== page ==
The questions linked to the ratification process of the new Reform Treaty for Europe in the member states. French and Dutch referendums concerning the former Constitution for Europe.

    Evaluation of the midterm test
    Economic policies of the EU: the EU budget, Single market and Single currency, Agricultural policy, Regional policy, Environmental policy.

    The contemporary monetary debates. The new mechanisms: EFSF, ESM.
    The road towards fiscal and political union. The role of Germany and France.
    Transitional conditions for the new member states. The perspective of the future enlargement.
    Political elections in different EU countries in the fall 2012.

    Foreign and security policy of the European Union.
    Reading: The Reform Treaty ? selected pages concerning the CFDP.
    External economic relations. Relations with the United States. Relations with the Russian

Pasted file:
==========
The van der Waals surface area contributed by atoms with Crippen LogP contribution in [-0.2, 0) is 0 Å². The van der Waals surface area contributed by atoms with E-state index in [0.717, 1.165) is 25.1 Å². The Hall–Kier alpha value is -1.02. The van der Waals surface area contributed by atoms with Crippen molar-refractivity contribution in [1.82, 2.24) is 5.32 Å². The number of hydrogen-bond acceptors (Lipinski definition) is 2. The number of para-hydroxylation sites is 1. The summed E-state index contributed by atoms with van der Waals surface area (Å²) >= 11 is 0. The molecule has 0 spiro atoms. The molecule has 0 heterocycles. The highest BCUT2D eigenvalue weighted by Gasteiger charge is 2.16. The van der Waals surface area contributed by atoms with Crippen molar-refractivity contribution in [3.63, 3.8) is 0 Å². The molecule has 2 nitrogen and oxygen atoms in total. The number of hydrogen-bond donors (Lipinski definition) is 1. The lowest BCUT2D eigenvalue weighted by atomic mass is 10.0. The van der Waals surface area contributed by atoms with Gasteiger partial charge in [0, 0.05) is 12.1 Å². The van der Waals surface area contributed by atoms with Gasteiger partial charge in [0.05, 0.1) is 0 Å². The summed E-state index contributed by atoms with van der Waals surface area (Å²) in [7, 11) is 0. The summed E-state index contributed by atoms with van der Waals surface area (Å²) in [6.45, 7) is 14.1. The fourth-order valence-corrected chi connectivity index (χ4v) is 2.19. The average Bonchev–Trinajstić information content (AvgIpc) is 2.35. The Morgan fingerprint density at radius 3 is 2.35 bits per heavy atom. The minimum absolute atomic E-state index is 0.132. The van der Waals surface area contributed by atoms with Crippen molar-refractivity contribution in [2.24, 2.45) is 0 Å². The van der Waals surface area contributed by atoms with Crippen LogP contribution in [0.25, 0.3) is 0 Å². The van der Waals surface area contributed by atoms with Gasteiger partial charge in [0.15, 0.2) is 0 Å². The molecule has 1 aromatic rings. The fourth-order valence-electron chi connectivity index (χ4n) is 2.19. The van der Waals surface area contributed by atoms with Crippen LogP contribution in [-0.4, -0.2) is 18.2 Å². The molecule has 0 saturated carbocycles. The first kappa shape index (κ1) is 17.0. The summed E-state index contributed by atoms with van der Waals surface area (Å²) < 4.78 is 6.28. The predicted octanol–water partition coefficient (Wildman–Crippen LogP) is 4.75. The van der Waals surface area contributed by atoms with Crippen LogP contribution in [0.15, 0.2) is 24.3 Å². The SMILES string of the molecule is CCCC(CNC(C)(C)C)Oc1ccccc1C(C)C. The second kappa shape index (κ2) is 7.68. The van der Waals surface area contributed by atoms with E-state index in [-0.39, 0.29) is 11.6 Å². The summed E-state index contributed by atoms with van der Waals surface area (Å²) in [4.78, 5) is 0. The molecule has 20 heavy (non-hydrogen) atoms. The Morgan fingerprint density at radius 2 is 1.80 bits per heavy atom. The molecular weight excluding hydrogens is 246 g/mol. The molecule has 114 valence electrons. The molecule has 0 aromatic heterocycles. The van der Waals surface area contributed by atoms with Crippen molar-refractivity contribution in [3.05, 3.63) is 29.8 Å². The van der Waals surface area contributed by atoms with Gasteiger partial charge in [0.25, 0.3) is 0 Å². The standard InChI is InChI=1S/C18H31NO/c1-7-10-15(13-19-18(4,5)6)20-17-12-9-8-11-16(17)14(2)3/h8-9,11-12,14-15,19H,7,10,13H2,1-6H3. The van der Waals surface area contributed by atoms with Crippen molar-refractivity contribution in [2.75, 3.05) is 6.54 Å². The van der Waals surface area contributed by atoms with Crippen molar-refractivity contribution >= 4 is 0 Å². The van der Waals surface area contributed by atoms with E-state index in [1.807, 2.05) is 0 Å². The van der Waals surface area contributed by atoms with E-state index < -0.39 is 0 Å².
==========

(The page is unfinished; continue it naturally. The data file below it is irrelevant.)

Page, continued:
Federation.
    Croatia, Turkey. The question of Kosovo.

    The CAP - The Common Agricultural Policy
    The role of Cypriotic presidency.

    Final written test.
    Evaluation of the test.

    European citizenship and identity?
    Opinions of some prominent European thinkers.

    Presentation of the final papers.
    Evaluation of the course.

    Bibliography:
    Due to the present controversial discussions about the future course of the European integration the students will be continuously offered EU Press release, interviews with politicians, newspaper articles and studies in academic journals.
    -Ash, Timothy Garton: Free World. Penguin Books, 2004
    -New Reform Treaty for EU. EU Information Centre in Prague, 2004
    -Gillingham, John: European Integration 1950 - 2003. Cambridge University Press, 2003
    -Kenney, Padraic: A Carnival of Revolution in Central Europe 1989. Princeton University Press, 2002
    -Pagden, Anthony (edit.): The Idea of Europe. Cambridge University Press, 2002
    -Wilson, Kevin, and van der Dussen, Jan (eds.): The History of the Idea of Europe.London, 1993

    Recommended newspapers and periodicals:
    -Perspectives. Review of Central European Affaires. Published in: Institute of International Relations, Prague